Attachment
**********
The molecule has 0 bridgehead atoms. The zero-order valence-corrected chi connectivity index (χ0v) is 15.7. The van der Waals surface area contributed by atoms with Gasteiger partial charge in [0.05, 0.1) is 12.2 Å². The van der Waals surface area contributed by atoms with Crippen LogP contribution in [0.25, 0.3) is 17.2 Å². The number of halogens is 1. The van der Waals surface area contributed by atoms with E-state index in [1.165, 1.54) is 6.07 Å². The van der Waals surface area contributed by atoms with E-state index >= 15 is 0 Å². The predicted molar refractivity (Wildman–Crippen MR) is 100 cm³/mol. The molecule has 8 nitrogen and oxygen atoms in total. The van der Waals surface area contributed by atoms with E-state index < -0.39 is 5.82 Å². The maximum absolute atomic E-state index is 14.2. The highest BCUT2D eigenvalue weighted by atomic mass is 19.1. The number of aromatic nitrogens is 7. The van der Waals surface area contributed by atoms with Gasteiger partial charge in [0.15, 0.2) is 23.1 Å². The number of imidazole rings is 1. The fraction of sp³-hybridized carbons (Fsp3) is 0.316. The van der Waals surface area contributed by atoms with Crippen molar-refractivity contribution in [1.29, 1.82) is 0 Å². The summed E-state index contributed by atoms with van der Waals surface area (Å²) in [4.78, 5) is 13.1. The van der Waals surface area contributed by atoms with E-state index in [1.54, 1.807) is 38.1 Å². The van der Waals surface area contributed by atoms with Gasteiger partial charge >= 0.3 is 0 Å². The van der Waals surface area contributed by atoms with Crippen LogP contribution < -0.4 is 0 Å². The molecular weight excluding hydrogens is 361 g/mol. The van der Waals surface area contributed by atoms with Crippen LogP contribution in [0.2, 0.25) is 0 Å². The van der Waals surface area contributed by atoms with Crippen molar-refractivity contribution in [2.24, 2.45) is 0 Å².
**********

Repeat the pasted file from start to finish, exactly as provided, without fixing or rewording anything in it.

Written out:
The molecule has 0 bridgehead atoms. The zero-order valence-corrected chi connectivity index (χ0v) is 15.7. The van der Waals surface area contributed by atoms with Gasteiger partial charge in [0.05, 0.1) is 12.2 Å². The van der Waals surface area contributed by atoms with Crippen LogP contribution in [0.25, 0.3) is 17.2 Å². The number of halogens is 1. The van der Waals surface area contributed by atoms with E-state index in [1.165, 1.54) is 6.07 Å². The van der Waals surface area contributed by atoms with E-state index >= 15 is 0 Å². The predicted molar refractivity (Wildman–Crippen MR) is 100 cm³/mol. The molecule has 8 nitrogen and oxygen atoms in total. The van der Waals surface area contributed by atoms with E-state index < -0.39 is 5.82 Å². The maximum absolute atomic E-state index is 14.2. The highest BCUT2D eigenvalue weighted by atomic mass is 19.1. The number of aromatic nitrogens is 7. The van der Waals surface area contributed by atoms with Gasteiger partial charge in [0.15, 0.2) is 23.1 Å². The number of imidazole rings is 1. The fraction of sp³-hybridized carbons (Fsp3) is 0.316. The van der Waals surface area contributed by atoms with Crippen molar-refractivity contribution in [1.29, 1.82) is 0 Å². The summed E-state index contributed by atoms with van der Waals surface area (Å²) in [4.78, 5) is 13.1. The van der Waals surface area contributed by atoms with E-state index in [1.54, 1.807) is 38.1 Å². The van der Waals surface area contributed by atoms with Gasteiger partial charge >= 0.3 is 0 Å². The van der Waals surface area contributed by atoms with Crippen LogP contribution < -0.4 is 0 Å². The molecular weight excluding hydrogens is 361 g/mol. The van der Waals surface area contributed by atoms with Crippen LogP contribution in [0.2, 0.25) is 0 Å². The van der Waals surface area contributed by atoms with Crippen molar-refractivity contribution in [2.24, 2.45) is 0 Å².